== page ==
By Leslie Mertz
Tortoise beetles are a bizarre group. They look somewhat like tiny turtles with a colorful, or in some species translucent, carapace (the upper shell in turtles), and they engage in some unusual behaviors, including carrying an “umbrella” made of their feces.
“I adore these beetles — everything they do is kind of wonderful to me,” said Caroline Chaboo, an entomologist at the University of Nebraska State Museum.
In fact, the direction of her academic career came from a chance encounter with a tortoise beetle. Before beginning her graduate program in 1993 and while working at the American Museum of Natural History, she recalls struggling to settle on one insect group to study because “they are all so cool.” She took a break to visit her parents in her native Trinidad, and just outside their house, she looked under a leaf and “fell in love.”
What stole her heart was a black-speckled, rust-colored tortoise beetle with a highly sculptural carapace. It was a female Acromis spinifex, and she was with her young.
“The mother actually stays with her brood and guards them from the eggs through hatching, all the larval stages, pupation, and until the teneral (just-molted) young adults disperse,” she said.
Another interesting feature of this species is that the males possess huge prongs that they use to fight for females.
“Having such an interesting species right on my doorstep made a big difference in my decision to study tortoise beetles and other members of the leaf beetle family,” she said. “This was something cool and interesting, and it pushed me over the edge in my decision to study this group. I was a lost cause after that.”
One of the most distinctive features of the tortoise beetles is their domed carapace that looks much like a turtle’s upper shell. The beetle’s carapace is a combination of the elytra (hard hindwings) and the pronotum (plate over the thorax). Depending on the species, the carapace may be smooth and round with the seams between elytra and pronotum only barely visible. In other species, projections on the pronotum or elytra may clearly separate them, or the domed carapace may be covered in spines.
Some, like the clavate tortoise beetle (Plagiometriona clavata) of the eastern and southern United States, have a translucent carapace with an opaque pattern within. The clavate tortoise beetle’s pattern looks a bit like a short-necked gingerbread man. Some other tortoise beetles are solidly and vividly colored with combinations of spots, stripes, and metallic hues.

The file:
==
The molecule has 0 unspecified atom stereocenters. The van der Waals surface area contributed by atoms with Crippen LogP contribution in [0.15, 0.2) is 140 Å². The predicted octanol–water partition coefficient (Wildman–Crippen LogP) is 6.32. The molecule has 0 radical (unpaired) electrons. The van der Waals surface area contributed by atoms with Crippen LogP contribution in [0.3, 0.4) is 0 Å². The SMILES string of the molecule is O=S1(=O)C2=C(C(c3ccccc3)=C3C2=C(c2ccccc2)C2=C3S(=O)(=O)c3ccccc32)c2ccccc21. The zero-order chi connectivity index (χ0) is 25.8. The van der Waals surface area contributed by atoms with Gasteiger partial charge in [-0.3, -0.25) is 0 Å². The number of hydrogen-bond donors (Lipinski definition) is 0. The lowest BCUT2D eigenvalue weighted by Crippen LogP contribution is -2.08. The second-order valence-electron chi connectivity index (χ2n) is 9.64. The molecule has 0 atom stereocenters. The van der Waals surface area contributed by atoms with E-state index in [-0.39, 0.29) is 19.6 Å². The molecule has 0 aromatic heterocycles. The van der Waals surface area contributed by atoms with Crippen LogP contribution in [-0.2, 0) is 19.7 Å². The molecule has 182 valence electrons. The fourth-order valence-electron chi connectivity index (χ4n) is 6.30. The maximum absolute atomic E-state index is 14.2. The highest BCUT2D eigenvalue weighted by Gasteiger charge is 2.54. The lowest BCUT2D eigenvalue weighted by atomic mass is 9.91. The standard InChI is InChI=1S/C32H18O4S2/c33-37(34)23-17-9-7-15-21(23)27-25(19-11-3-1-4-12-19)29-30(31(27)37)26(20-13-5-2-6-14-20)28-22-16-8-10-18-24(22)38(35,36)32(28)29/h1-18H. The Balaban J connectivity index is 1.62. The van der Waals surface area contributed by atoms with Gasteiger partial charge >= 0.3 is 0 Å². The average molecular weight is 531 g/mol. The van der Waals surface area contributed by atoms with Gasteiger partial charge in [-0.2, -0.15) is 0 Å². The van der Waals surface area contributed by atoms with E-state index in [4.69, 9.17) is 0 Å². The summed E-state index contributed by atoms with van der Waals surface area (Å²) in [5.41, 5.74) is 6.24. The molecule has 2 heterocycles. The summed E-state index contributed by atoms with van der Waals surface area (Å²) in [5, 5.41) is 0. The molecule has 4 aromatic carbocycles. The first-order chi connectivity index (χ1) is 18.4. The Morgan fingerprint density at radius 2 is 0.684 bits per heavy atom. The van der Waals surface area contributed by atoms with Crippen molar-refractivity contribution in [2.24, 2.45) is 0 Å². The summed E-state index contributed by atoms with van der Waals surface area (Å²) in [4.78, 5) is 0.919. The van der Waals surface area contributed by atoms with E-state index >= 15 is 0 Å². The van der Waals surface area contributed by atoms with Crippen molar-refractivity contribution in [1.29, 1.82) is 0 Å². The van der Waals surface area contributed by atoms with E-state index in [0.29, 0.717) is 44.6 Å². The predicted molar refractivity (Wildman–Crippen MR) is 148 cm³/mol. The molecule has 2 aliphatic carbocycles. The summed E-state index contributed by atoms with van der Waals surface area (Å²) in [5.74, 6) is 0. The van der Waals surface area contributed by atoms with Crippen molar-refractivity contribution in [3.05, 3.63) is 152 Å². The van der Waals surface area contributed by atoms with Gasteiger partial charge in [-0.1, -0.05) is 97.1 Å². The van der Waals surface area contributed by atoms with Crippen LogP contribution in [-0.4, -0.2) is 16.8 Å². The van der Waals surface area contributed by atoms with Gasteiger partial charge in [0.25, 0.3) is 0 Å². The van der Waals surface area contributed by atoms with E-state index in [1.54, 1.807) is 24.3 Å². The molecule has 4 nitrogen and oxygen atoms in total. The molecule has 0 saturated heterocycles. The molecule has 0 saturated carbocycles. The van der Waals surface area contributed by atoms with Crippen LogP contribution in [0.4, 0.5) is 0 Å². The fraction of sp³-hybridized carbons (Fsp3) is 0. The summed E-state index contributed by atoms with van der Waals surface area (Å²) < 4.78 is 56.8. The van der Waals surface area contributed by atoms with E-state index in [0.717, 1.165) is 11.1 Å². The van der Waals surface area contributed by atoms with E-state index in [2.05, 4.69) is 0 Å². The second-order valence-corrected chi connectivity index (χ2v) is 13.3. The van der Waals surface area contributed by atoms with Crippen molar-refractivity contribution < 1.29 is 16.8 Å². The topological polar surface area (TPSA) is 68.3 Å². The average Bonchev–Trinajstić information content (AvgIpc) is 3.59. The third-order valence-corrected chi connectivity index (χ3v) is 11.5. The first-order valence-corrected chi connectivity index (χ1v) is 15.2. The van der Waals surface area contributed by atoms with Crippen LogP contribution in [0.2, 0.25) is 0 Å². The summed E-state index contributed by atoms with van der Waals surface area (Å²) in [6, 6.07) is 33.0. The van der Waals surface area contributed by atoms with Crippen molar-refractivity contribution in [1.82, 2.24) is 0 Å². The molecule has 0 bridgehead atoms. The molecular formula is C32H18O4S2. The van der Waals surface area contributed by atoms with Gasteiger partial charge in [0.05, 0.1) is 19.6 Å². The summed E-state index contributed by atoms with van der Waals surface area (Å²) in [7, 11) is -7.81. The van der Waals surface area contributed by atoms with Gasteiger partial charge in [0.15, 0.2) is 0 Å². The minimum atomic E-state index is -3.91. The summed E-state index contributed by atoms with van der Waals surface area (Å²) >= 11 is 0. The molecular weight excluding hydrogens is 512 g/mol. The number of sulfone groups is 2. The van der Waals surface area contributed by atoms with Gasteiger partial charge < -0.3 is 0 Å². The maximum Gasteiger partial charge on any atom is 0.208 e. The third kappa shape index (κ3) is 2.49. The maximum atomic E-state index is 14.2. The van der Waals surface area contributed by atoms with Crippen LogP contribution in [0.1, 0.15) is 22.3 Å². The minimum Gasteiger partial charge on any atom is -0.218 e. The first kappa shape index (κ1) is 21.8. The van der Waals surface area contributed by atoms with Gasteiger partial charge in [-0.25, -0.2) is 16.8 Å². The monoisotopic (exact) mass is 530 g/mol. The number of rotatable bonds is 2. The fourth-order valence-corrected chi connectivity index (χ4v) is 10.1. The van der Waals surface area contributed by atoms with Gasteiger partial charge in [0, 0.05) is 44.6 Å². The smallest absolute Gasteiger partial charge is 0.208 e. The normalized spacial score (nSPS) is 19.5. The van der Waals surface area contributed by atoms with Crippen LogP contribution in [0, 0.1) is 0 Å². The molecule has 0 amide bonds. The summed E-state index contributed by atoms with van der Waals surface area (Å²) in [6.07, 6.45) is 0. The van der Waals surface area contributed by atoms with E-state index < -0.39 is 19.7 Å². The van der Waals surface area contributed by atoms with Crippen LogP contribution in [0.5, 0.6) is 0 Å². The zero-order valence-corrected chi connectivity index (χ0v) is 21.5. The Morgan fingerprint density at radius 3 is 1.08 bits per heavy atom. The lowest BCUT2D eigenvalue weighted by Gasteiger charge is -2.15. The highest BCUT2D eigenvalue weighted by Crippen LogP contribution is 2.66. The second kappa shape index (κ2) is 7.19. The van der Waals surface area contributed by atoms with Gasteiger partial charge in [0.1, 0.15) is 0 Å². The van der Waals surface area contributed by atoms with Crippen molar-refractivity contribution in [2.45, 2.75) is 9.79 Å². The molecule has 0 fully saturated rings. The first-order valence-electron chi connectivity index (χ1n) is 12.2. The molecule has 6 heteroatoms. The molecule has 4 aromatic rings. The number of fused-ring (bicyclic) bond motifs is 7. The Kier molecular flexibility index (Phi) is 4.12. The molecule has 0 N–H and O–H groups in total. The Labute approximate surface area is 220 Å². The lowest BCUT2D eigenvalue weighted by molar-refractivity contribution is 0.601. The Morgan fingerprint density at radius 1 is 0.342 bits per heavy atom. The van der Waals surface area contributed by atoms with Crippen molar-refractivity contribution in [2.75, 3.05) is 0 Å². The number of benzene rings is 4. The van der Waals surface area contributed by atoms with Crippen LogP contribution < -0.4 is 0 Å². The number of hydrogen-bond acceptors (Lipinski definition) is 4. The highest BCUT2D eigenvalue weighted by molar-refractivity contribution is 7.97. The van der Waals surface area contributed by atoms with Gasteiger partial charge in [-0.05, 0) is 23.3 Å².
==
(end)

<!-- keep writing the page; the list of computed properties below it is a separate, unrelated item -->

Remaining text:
Many also have the ability to change from shiny to matte, or from one color to another in a matter of seconds.
“The color-changing properties appear to be due to the movement of fluid within the cuticle,” Chaboo said. “For instance, there’s a species in Florida called the Geiger tortoise beetle, Eurypepla calochroma, that can do that. If my shadow falls across the beetle, I can see it change colors from a silvery greenish to a full brownish color and back within seconds.”
Chaboo added that it is unclear if the color switch is a response to danger, has significance in attracting mates, or has some other purpose.
Another curious characteristic of tortoise beetles is the “umbrella” that many of the larvae make from feces (or frass).
“It’s a remarkable thing,” said Chaboo. “They stack feces as well as the exuviae, or their cast skins, into what can become an incredibly ornate structure that is built like a ladder: the urogomphi (unusual paired structures that extend from the larva’s rear end) function as an internal ladder, the horizontal ‘steps’ of the ladder are the exuviae, and the feces fills in, often coming off as long branches or as clumps.”
The larva carries around the structure like an umbrella over the body through all of its instars, and “if the exuviae are there, you can count how many shed head capsules are present and determine the age of the larva.”
Interestingly, the larva can also adjust the position of the fecal umbrella so that it will face a predator. Chaboo speculates that it could provide protection from predators by not only camouflaging the larva below, but also by providing a smelly barrier.
“We think the atmosphere is full of volatile chemicals coming off of the feces, which may create a little bubble of offensive compounds around the larva,” she said. “These are just some of the hypotheses that my colleagues and I will be exploring with a National Science Foundation grant over the next two years.”
Co-principal investigators on the project are Dr. Ken Keefover-Ring of the University of Wisconsin-Madison, and Dr. Paula A. Trillo of Gettysburg College in Pennsylvania and the Smithsonian Tropical Research Institution in Panama.
Chaboo’s decision to study leaf beetles has taken her around the world.
“There are many species of tortoise beetles that are only found in the New World, and many that are only found in the Old World, so to understand their biology and diversity, I have to go to different places to sample the species that are there,” she said.
That includes such widespread reaches of the planet as Costa Rica, Panama, Nicaragua, Australia, South Africa, and particularly Peru.
“I find tortoise beetles fascinating and a microcosm of the evolution and beauty of life on Earth, so I am curious about all dimensions of their biology,” she said.
When she gets back to Trinidad, she continues to peek under leaves to find the species that first enthralled her.
“It is still cool to see them,” she said. “They are like friends. It is nice to say ‘hi’ and wish the family broods good luck.”
Leslie Mertz, PhD, teaches summer field-biology courses, writes about science, and runs an educational insect-identification website, www.knowyourinsects.org. She resides in northern Michigan.